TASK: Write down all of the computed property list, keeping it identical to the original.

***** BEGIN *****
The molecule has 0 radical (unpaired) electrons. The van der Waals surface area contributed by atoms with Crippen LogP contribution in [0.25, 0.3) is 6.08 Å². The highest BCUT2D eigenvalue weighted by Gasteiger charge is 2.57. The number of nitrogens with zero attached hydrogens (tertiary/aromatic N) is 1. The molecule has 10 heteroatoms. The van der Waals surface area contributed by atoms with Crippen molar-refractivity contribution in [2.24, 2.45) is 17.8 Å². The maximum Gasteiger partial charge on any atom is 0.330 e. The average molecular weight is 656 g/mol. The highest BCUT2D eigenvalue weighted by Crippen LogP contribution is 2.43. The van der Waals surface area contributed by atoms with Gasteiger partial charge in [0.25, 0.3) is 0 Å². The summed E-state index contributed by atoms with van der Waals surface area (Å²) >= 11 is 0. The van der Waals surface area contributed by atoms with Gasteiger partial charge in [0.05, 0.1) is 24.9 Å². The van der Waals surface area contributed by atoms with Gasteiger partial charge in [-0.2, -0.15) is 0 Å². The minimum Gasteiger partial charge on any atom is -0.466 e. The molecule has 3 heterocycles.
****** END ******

The molecule has 0 radical (unpaired) electrons. The van der Waals surface area contributed by atoms with Crippen LogP contribution in [0.25, 0.3) is 6.08 Å². The highest BCUT2D eigenvalue weighted by Gasteiger charge is 2.57. The number of nitrogens with zero attached hydrogens (tertiary/aromatic N) is 1. The molecule has 10 heteroatoms. The van der Waals surface area contributed by atoms with Crippen molar-refractivity contribution in [2.24, 2.45) is 17.8 Å². The maximum Gasteiger partial charge on any atom is 0.330 e. The average molecular weight is 656 g/mol. The highest BCUT2D eigenvalue weighted by Crippen LogP contribution is 2.43. The van der Waals surface area contributed by atoms with Gasteiger partial charge in [0.25, 0.3) is 0 Å². The summed E-state index contributed by atoms with van der Waals surface area (Å²) >= 11 is 0. The van der Waals surface area contributed by atoms with Gasteiger partial charge in [0.05, 0.1) is 24.9 Å². The van der Waals surface area contributed by atoms with Gasteiger partial charge in [-0.2, -0.15) is 0 Å². The minimum Gasteiger partial charge on any atom is -0.466 e. The molecule has 3 heterocycles.